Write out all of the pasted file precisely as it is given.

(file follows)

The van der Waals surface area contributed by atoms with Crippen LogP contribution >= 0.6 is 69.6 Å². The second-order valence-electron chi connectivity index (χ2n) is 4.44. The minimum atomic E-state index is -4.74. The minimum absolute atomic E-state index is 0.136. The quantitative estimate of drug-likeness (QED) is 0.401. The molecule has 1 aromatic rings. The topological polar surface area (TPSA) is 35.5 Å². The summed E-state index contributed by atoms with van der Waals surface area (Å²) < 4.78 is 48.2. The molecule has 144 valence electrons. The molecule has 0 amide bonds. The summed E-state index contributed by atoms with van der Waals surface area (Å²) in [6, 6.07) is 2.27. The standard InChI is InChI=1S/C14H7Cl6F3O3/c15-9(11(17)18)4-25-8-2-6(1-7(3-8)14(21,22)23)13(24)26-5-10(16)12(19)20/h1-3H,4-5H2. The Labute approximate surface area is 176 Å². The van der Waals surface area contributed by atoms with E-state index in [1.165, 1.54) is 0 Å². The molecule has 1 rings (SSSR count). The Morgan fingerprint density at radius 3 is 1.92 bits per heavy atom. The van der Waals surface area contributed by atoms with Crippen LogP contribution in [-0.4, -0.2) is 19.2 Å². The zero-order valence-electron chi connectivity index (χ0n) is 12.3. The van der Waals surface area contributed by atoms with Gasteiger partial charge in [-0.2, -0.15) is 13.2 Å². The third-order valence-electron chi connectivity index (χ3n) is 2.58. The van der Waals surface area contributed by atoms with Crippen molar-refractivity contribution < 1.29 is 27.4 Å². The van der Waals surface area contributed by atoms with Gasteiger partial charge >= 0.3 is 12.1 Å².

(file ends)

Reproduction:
The van der Waals surface area contributed by atoms with Crippen LogP contribution >= 0.6 is 69.6 Å². The second-order valence-electron chi connectivity index (χ2n) is 4.44. The minimum atomic E-state index is -4.74. The minimum absolute atomic E-state index is 0.136. The quantitative estimate of drug-likeness (QED) is 0.401. The molecule has 1 aromatic rings. The topological polar surface area (TPSA) is 35.5 Å². The summed E-state index contributed by atoms with van der Waals surface area (Å²) < 4.78 is 48.2. The molecule has 144 valence electrons. The molecule has 0 amide bonds. The summed E-state index contributed by atoms with van der Waals surface area (Å²) in [6, 6.07) is 2.27. The standard InChI is InChI=1S/C14H7Cl6F3O3/c15-9(11(17)18)4-25-8-2-6(1-7(3-8)14(21,22)23)13(24)26-5-10(16)12(19)20/h1-3H,4-5H2. The Labute approximate surface area is 176 Å². The van der Waals surface area contributed by atoms with E-state index in [1.165, 1.54) is 0 Å². The molecule has 1 rings (SSSR count). The Morgan fingerprint density at radius 3 is 1.92 bits per heavy atom. The van der Waals surface area contributed by atoms with Crippen LogP contribution in [-0.4, -0.2) is 19.2 Å². The zero-order valence-electron chi connectivity index (χ0n) is 12.3. The van der Waals surface area contributed by atoms with Gasteiger partial charge in [-0.2, -0.15) is 13.2 Å². The third-order valence-electron chi connectivity index (χ3n) is 2.58. The van der Waals surface area contributed by atoms with Crippen molar-refractivity contribution < 1.29 is 27.4 Å². The van der Waals surface area contributed by atoms with Gasteiger partial charge >= 0.3 is 12.1 Å².